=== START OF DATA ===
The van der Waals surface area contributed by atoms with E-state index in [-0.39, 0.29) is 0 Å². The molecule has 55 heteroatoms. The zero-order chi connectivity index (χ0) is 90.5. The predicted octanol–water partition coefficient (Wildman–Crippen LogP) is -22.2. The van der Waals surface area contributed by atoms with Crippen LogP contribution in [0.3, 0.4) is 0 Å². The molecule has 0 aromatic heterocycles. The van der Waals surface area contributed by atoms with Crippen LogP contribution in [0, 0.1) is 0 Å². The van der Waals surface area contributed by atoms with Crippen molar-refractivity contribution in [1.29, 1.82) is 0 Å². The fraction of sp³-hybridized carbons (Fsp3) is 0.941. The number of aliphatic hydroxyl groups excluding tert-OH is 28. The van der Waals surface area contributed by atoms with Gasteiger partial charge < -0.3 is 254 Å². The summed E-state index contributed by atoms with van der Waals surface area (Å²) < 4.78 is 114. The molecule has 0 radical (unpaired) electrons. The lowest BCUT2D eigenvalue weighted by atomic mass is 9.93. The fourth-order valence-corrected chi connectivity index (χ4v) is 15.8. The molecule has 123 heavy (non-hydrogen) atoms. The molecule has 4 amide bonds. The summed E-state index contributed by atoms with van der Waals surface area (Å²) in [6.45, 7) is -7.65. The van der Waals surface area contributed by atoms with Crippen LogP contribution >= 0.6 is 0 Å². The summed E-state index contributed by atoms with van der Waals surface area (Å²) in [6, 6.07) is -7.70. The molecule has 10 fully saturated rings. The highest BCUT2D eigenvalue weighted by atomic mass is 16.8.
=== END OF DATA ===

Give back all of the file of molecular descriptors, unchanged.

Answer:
The van der Waals surface area contributed by atoms with E-state index in [-0.39, 0.29) is 0 Å². The molecule has 55 heteroatoms. The zero-order chi connectivity index (χ0) is 90.5. The predicted octanol–water partition coefficient (Wildman–Crippen LogP) is -22.2. The van der Waals surface area contributed by atoms with Crippen LogP contribution in [0.3, 0.4) is 0 Å². The molecule has 0 aromatic heterocycles. The van der Waals surface area contributed by atoms with Crippen LogP contribution in [0, 0.1) is 0 Å². The van der Waals surface area contributed by atoms with Crippen molar-refractivity contribution in [1.29, 1.82) is 0 Å². The fraction of sp³-hybridized carbons (Fsp3) is 0.941. The number of aliphatic hydroxyl groups excluding tert-OH is 28. The van der Waals surface area contributed by atoms with Gasteiger partial charge < -0.3 is 254 Å². The summed E-state index contributed by atoms with van der Waals surface area (Å²) < 4.78 is 114. The molecule has 0 radical (unpaired) electrons. The lowest BCUT2D eigenvalue weighted by atomic mass is 9.93. The fourth-order valence-corrected chi connectivity index (χ4v) is 15.8. The molecule has 123 heavy (non-hydrogen) atoms. The molecule has 4 amide bonds. The summed E-state index contributed by atoms with van der Waals surface area (Å²) in [6.45, 7) is -7.65. The van der Waals surface area contributed by atoms with Crippen LogP contribution >= 0.6 is 0 Å². The summed E-state index contributed by atoms with van der Waals surface area (Å²) in [6, 6.07) is -7.70. The molecule has 10 fully saturated rings. The highest BCUT2D eigenvalue weighted by atomic mass is 16.8.